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beginner java
matilda

10+ Year Member



 
Msg#: 1077 posted 9:32 am on Oct 2, 2001 (gmt 0)

Hey everybody!
Could anyone help with this? All the <, ?, and : are fairly confusing........

int x,y,z;
x = 1; y = 1, Z = 1;
x += y += z;
System.out.println(x < y ? y : x);
System.out.println(x < y ? x ++ : y ++);
System.out.println(x);
System.out.println(y);

The result is supposed to be one of these:
a) 4 3 2 1
b) 3 2 3 3
c) 3 3 3 3

Any tips welcome. Thank You!!!
Mat*

 

Xoc

WebmasterWorld Senior Member 10+ Year Member



 
Msg#: 1077 posted 2:51 pm on Oct 2, 2001 (gmt 0)

x += y means add y to x and put the result back into x

x < y ? y : x means

if x < y then
y
else
x
end if

x++ means add 1 to x and put the result back into x, but only after doing the rest of the operation that x is involved in

mivox

WebmasterWorld Senior Member mivox us a WebmasterWorld Top Contributor of All Time 10+ Year Member



 
Msg#: 1077 posted 4:26 pm on Oct 2, 2001 (gmt 0)

The result is supposed to be one of these:
a) 4 3 2 1
b) 3 2 3 3
c) 3 3 3 3

Y'know, statistically speaking, I've heard that you'll tend to get the best scores on multiple-choice exams by sticking with your first gut-instinct answer. ;)

agerhart

WebmasterWorld Senior Member agerhart us a WebmasterWorld Top Contributor of All Time 10+ Year Member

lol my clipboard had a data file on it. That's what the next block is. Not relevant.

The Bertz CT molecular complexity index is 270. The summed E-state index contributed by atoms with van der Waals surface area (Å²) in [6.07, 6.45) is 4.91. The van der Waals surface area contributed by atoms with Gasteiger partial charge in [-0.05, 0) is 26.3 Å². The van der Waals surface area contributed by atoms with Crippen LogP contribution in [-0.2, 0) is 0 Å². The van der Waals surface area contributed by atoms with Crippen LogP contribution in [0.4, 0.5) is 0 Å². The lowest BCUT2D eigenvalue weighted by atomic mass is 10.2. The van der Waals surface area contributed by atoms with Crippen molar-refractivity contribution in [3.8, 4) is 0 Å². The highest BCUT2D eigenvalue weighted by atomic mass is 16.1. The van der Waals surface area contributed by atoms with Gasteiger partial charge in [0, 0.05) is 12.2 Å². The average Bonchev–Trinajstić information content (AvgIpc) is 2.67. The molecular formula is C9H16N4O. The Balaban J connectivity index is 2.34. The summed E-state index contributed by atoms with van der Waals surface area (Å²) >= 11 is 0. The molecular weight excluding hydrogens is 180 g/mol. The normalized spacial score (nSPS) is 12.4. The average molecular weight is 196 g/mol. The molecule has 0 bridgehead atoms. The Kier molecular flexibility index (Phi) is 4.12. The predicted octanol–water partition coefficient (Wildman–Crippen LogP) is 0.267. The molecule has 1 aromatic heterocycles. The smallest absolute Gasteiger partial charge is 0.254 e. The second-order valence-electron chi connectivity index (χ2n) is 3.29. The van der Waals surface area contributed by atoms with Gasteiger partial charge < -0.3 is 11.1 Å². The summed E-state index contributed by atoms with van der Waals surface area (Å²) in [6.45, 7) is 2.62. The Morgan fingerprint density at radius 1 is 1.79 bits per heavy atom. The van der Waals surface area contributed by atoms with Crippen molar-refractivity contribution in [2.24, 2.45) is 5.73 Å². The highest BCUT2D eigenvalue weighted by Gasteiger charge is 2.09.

Msg#: 1077 posted 5:49 pm on Oct 2, 2001 (gmt 0)

I remember hearing that on multiple choice it was always safe to go with "C".........so:

c) 3 3 3 3 hehe :)

MikeFoster

10+ Year Member



 
Msg#: 1077 posted 6:58 pm on Oct 2, 2001 (gmt 0)

You'll get an error with this because "z" is not declared... "Z" is declared but not used. So...

int x=1,y=1,z=1;
x += y += z;
System.out.println(x < y ? y : x);
System.out.println(x < y ? x++ : y++);
System.out.println(x);
System.out.println(y);

Be careful with this: x += y += z;
What you really have is this: x += (y += z);
And that's ok if that's what you want.
Solve it from the inside out...

z is 1
y becomes 2
x becomes 3

Now the output statements...

x is not < y, so print x, which is 3
x is not < y, so print y, which is 2,
then increment y by 1, and y becomes 3
print x, which is 3
print y, which is 3

The result is...

3
2
3
3

The answer is B.

MikeFoster

10+ Year Member



 
Msg#: 1077 posted 7:00 pm on Oct 2, 2001 (gmt 0)

BTW, Xoc gave a very good description of how the operators work.

ggrot

WebmasterWorld Senior Member 10+ Year Member



 
Msg#: 1077 posted 11:40 pm on Oct 2, 2001 (gmt 0)

Sure sounds to me that you are doing someone's homework for them.

matilda

10+ Year Member



 
Msg#: 1077 posted 8:33 am on Oct 3, 2001 (gmt 0)

thanx very much for your help. It is indeed part of my homework but I'm doing a correspondence course and my teacher is not very helpful, if ever he replies to a question.
ciao
*M*

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